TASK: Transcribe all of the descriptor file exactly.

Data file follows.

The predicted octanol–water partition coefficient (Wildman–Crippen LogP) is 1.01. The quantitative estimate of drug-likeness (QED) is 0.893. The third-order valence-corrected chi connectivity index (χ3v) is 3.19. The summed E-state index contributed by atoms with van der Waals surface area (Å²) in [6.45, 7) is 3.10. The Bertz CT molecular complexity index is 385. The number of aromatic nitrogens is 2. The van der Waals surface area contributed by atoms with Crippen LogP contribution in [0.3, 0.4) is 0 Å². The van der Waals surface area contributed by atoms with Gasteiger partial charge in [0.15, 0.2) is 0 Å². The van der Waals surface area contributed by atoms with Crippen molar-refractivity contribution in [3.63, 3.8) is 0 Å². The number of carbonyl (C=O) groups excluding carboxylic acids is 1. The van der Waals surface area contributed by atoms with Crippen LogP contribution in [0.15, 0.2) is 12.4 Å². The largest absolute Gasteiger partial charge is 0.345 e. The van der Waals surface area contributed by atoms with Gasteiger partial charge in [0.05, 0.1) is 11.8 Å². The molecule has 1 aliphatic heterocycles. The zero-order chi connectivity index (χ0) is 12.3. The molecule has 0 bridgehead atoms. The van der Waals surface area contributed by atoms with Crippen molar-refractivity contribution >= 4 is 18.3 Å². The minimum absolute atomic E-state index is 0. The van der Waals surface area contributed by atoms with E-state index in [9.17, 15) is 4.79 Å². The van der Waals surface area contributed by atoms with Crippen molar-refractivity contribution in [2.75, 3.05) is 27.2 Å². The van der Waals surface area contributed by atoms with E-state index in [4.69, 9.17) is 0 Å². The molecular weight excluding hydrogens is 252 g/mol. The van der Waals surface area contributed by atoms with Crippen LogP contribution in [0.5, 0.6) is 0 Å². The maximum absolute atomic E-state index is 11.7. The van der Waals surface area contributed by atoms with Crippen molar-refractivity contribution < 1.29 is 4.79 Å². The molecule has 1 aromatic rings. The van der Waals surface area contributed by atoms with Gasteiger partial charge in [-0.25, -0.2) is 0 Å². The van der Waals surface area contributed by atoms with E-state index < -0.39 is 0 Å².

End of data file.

The predicted octanol–water partition coefficient (Wildman–Crippen LogP) is 1.01. The quantitative estimate of drug-likeness (QED) is 0.893. The third-order valence-corrected chi connectivity index (χ3v) is 3.19. The summed E-state index contributed by atoms with van der Waals surface area (Å²) in [6.45, 7) is 3.10. The Bertz CT molecular complexity index is 385. The number of aromatic nitrogens is 2. The van der Waals surface area contributed by atoms with Crippen LogP contribution in [0.3, 0.4) is 0 Å². The van der Waals surface area contributed by atoms with Gasteiger partial charge in [0.15, 0.2) is 0 Å². The van der Waals surface area contributed by atoms with Crippen molar-refractivity contribution in [3.63, 3.8) is 0 Å². The number of carbonyl (C=O) groups excluding carboxylic acids is 1. The van der Waals surface area contributed by atoms with Crippen LogP contribution in [0.15, 0.2) is 12.4 Å². The largest absolute Gasteiger partial charge is 0.345 e. The van der Waals surface area contributed by atoms with Gasteiger partial charge in [0.05, 0.1) is 11.8 Å². The molecule has 1 aliphatic heterocycles. The zero-order chi connectivity index (χ0) is 12.3. The molecule has 0 bridgehead atoms. The van der Waals surface area contributed by atoms with Crippen molar-refractivity contribution >= 4 is 18.3 Å². The minimum absolute atomic E-state index is 0. The van der Waals surface area contributed by atoms with E-state index in [9.17, 15) is 4.79 Å². The van der Waals surface area contributed by atoms with Crippen molar-refractivity contribution in [2.75, 3.05) is 27.2 Å². The van der Waals surface area contributed by atoms with E-state index in [4.69, 9.17) is 0 Å². The molecular weight excluding hydrogens is 252 g/mol. The van der Waals surface area contributed by atoms with Crippen LogP contribution in [0.5, 0.6) is 0 Å². The maximum absolute atomic E-state index is 11.7. The van der Waals surface area contributed by atoms with Crippen molar-refractivity contribution < 1.29 is 4.79 Å². The molecule has 1 aromatic rings. The van der Waals surface area contributed by atoms with Gasteiger partial charge in [-0.25, -0.2) is 0 Å². The van der Waals surface area contributed by atoms with E-state index < -0.39 is 0 Å².